Last fall South Dakota became the first state to simultaneously approve legalization of medical and recreational marijuana. The success of the broader ballot initiative, which passed with support from 54 percent of voters, was especially surprising because the state is mostly Republican and largely conservative. But while voters were ready to legalize marijuana, Gov. Kristi Noem was not. Thanks to a legal challenge backed by Noem, the initiative has been blocked, and it may never take effect.
Seventeen days after the election, Pennington County Sheriff Kevin Thom and Col. Rick Miller, superintendent of the South Dakota Highway Patrol, filed a lawsuit arguing that the marijuana legalization initiative, known as Amendment A, violated the state constitution's restrictions on voter-approved amendments. Noem later said Miller was acting at her direction. In February, Sixth Judicial Circuit Judge Christina Klinger agreed with Thom, Miller, and Noem, ruling that the initiative violated the "single subject rule" and amounted to a "revision" of the state constitution, which requires a constitutional convention, rather than an amendment.
On the first point, Klinger concluded that Amendment A improperly "embrace[d] more than one subject" because it dealt with industrial hemp as well as marijuana, allocated the proceeds of a marijuana excise tax, created civil penalties for certain marijuana offenses, and barred disciplinary action against licensed professionals for advising the cannabis industry. In her view, these provisions "are not reasonably germane to the legalization of marijuana."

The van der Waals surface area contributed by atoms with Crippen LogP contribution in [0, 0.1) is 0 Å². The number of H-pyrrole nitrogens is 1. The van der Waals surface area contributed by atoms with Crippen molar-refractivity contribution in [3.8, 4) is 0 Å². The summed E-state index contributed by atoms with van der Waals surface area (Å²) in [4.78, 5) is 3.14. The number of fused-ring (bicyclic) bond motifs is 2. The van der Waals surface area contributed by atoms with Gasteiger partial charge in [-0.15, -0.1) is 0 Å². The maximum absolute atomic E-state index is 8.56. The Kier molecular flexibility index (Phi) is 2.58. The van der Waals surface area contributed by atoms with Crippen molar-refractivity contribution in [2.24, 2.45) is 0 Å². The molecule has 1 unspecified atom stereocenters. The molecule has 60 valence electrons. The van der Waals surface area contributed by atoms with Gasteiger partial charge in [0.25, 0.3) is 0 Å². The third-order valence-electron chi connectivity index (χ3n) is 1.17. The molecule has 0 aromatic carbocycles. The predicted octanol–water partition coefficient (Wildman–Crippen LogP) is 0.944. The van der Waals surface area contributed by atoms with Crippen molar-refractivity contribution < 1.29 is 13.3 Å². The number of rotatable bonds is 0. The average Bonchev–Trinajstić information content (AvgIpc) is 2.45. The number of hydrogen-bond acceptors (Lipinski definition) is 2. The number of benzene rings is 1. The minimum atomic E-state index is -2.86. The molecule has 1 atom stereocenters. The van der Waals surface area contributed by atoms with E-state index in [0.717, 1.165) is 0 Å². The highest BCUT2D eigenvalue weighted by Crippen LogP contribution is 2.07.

On the second point, Klinger noted that "the South Dakota Supreme Court has never directly ascertained the difference between an amendment and a revision." But based on decisions from other states, she concluded that the distinction depends on "the quantitative and qualitative aspects of the enactment." Although Amendment A "is not a drastic rewrite of the South Dakota Constitution," she said, it makes "far-reaching changes to the nature of South Dakota's governmental plan" by restricting the powers of the governor and the legislature with respect to marijuana. It "is therefore a revision."
Because of those defects, Klinger said, the initiative is "void and has no effect." South Dakotans for Better Marijuana Laws, the organization that backed Amendment A, has appealed Klinger's decision to the South Dakota Supreme Court, where oral arguments are scheduled for April 28. An amicus brief filed in support of the appeal by the Cato Institute (and joined by Reason Foundation, which publishes Reason) argues that blocking Amendment A defies the will of voters and undermines federalism.
"This case arises from the efforts of state officials who, having vehemently disagreed with the substance of Amendment A but having failed to persuade the state's electorate to adopt their views, now seek to set aside the will of the voters and to overturn the constitutional provisions endorsed and enacted by South Dakotans," the Cato brief says. "This case implicates matters of central concern to amici, not least the interests of all citizens to advance laws that indisputably increase their individual liberties and freedoms even when doing so diverges from the policies, preferences and practices of the federal government."